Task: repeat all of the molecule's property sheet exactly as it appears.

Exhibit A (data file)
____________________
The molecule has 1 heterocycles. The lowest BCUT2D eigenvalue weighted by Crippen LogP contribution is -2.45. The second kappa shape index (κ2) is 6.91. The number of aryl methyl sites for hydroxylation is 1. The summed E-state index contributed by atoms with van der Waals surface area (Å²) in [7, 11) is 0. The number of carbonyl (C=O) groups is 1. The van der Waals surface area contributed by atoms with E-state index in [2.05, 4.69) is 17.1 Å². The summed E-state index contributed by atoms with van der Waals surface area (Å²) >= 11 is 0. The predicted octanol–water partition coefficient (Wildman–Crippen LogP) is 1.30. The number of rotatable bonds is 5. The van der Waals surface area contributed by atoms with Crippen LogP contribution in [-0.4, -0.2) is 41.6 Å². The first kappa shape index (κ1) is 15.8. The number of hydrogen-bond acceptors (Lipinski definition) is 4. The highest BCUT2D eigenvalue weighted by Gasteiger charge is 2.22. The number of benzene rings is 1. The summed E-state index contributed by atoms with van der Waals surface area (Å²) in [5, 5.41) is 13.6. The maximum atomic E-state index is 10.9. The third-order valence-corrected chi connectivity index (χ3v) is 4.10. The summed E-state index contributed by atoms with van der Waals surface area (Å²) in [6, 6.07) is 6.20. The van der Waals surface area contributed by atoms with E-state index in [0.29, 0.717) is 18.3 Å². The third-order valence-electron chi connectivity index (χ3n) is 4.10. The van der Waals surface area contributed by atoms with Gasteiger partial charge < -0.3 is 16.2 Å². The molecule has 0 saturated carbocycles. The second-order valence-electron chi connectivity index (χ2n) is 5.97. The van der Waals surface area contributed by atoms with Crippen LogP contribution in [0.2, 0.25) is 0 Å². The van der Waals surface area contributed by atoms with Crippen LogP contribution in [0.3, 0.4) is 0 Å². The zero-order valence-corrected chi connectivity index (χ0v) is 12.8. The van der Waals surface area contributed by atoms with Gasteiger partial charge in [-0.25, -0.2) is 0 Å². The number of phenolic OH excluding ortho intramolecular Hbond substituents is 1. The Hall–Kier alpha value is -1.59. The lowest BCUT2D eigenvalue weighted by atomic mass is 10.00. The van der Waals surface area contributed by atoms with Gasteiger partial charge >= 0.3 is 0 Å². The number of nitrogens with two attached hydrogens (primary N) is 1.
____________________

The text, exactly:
The molecule has 1 heterocycles. The lowest BCUT2D eigenvalue weighted by Crippen LogP contribution is -2.45. The second kappa shape index (κ2) is 6.91. The number of aryl methyl sites for hydroxylation is 1. The summed E-state index contributed by atoms with van der Waals surface area (Å²) in [7, 11) is 0. The number of carbonyl (C=O) groups is 1. The van der Waals surface area contributed by atoms with E-state index in [2.05, 4.69) is 17.1 Å². The summed E-state index contributed by atoms with van der Waals surface area (Å²) >= 11 is 0. The predicted octanol–water partition coefficient (Wildman–Crippen LogP) is 1.30. The number of rotatable bonds is 5. The van der Waals surface area contributed by atoms with Crippen LogP contribution in [-0.4, -0.2) is 41.6 Å². The first kappa shape index (κ1) is 15.8. The number of hydrogen-bond acceptors (Lipinski definition) is 4. The highest BCUT2D eigenvalue weighted by Gasteiger charge is 2.22. The number of benzene rings is 1. The summed E-state index contributed by atoms with van der Waals surface area (Å²) in [5, 5.41) is 13.6. The maximum atomic E-state index is 10.9. The third-order valence-corrected chi connectivity index (χ3v) is 4.10. The summed E-state index contributed by atoms with van der Waals surface area (Å²) in [6, 6.07) is 6.20. The van der Waals surface area contributed by atoms with E-state index in [0.29, 0.717) is 18.3 Å². The third-order valence-electron chi connectivity index (χ3n) is 4.10. The van der Waals surface area contributed by atoms with Gasteiger partial charge < -0.3 is 16.2 Å². The molecule has 0 saturated carbocycles. The second-order valence-electron chi connectivity index (χ2n) is 5.97. The van der Waals surface area contributed by atoms with Crippen LogP contribution in [0.2, 0.25) is 0 Å². The van der Waals surface area contributed by atoms with Crippen LogP contribution in [0.3, 0.4) is 0 Å². The zero-order valence-corrected chi connectivity index (χ0v) is 12.8. The van der Waals surface area contributed by atoms with Gasteiger partial charge in [-0.25, -0.2) is 0 Å². The number of phenolic OH excluding ortho intramolecular Hbond substituents is 1. The Hall–Kier alpha value is -1.59. The lowest BCUT2D eigenvalue weighted by atomic mass is 10.00. The van der Waals surface area contributed by atoms with Gasteiger partial charge >= 0.3 is 0 Å². The number of nitrogens with two attached hydrogens (primary N) is 1.